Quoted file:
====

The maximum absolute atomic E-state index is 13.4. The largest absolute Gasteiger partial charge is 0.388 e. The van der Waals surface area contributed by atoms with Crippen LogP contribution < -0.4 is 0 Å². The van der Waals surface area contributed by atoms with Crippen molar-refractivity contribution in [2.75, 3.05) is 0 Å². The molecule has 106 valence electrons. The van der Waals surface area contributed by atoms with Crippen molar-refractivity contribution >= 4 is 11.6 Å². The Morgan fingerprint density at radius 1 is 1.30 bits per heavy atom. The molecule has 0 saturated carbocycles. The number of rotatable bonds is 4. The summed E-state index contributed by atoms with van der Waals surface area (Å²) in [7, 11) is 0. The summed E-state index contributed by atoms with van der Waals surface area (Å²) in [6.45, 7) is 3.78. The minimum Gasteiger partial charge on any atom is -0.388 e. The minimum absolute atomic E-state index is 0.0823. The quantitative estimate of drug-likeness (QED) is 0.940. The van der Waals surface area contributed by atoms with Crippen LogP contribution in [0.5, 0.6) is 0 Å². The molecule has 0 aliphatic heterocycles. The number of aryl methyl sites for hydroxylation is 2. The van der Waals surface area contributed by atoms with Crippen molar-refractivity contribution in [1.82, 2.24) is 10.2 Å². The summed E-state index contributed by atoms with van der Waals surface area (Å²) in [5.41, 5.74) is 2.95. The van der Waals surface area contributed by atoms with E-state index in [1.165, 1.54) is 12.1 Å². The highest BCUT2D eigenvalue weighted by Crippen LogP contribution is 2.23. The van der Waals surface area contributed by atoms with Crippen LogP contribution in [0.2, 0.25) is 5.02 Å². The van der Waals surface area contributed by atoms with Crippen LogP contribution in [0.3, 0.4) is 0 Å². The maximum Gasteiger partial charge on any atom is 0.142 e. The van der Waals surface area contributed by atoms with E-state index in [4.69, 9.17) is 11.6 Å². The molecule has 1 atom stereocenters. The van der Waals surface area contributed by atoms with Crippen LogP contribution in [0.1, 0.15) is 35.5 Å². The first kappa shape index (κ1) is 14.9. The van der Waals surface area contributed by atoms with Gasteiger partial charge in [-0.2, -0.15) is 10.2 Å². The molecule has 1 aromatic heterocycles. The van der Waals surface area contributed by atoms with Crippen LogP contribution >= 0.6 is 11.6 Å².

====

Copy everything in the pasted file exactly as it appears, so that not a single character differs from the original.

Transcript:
The maximum absolute atomic E-state index is 13.4. The largest absolute Gasteiger partial charge is 0.388 e. The van der Waals surface area contributed by atoms with Crippen LogP contribution < -0.4 is 0 Å². The van der Waals surface area contributed by atoms with Crippen molar-refractivity contribution in [2.75, 3.05) is 0 Å². The molecule has 106 valence electrons. The van der Waals surface area contributed by atoms with Crippen molar-refractivity contribution >= 4 is 11.6 Å². The Morgan fingerprint density at radius 1 is 1.30 bits per heavy atom. The molecule has 0 saturated carbocycles. The number of rotatable bonds is 4. The summed E-state index contributed by atoms with van der Waals surface area (Å²) in [7, 11) is 0. The summed E-state index contributed by atoms with van der Waals surface area (Å²) in [6.45, 7) is 3.78. The minimum Gasteiger partial charge on any atom is -0.388 e. The minimum absolute atomic E-state index is 0.0823. The quantitative estimate of drug-likeness (QED) is 0.940. The van der Waals surface area contributed by atoms with Crippen LogP contribution in [0.5, 0.6) is 0 Å². The molecule has 0 aliphatic heterocycles. The number of aryl methyl sites for hydroxylation is 2. The van der Waals surface area contributed by atoms with Crippen molar-refractivity contribution in [1.82, 2.24) is 10.2 Å². The summed E-state index contributed by atoms with van der Waals surface area (Å²) in [5.41, 5.74) is 2.95. The van der Waals surface area contributed by atoms with E-state index in [1.165, 1.54) is 12.1 Å². The highest BCUT2D eigenvalue weighted by Crippen LogP contribution is 2.23. The van der Waals surface area contributed by atoms with Crippen LogP contribution in [0.2, 0.25) is 5.02 Å². The van der Waals surface area contributed by atoms with Crippen LogP contribution in [0.3, 0.4) is 0 Å². The maximum Gasteiger partial charge on any atom is 0.142 e. The van der Waals surface area contributed by atoms with E-state index in [4.69, 9.17) is 11.6 Å². The molecule has 1 atom stereocenters. The van der Waals surface area contributed by atoms with Crippen LogP contribution in [0.1, 0.15) is 35.5 Å². The first kappa shape index (κ1) is 14.9. The van der Waals surface area contributed by atoms with Gasteiger partial charge in [-0.2, -0.15) is 10.2 Å². The molecule has 1 aromatic heterocycles. The van der Waals surface area contributed by atoms with Crippen LogP contribution >= 0.6 is 11.6 Å².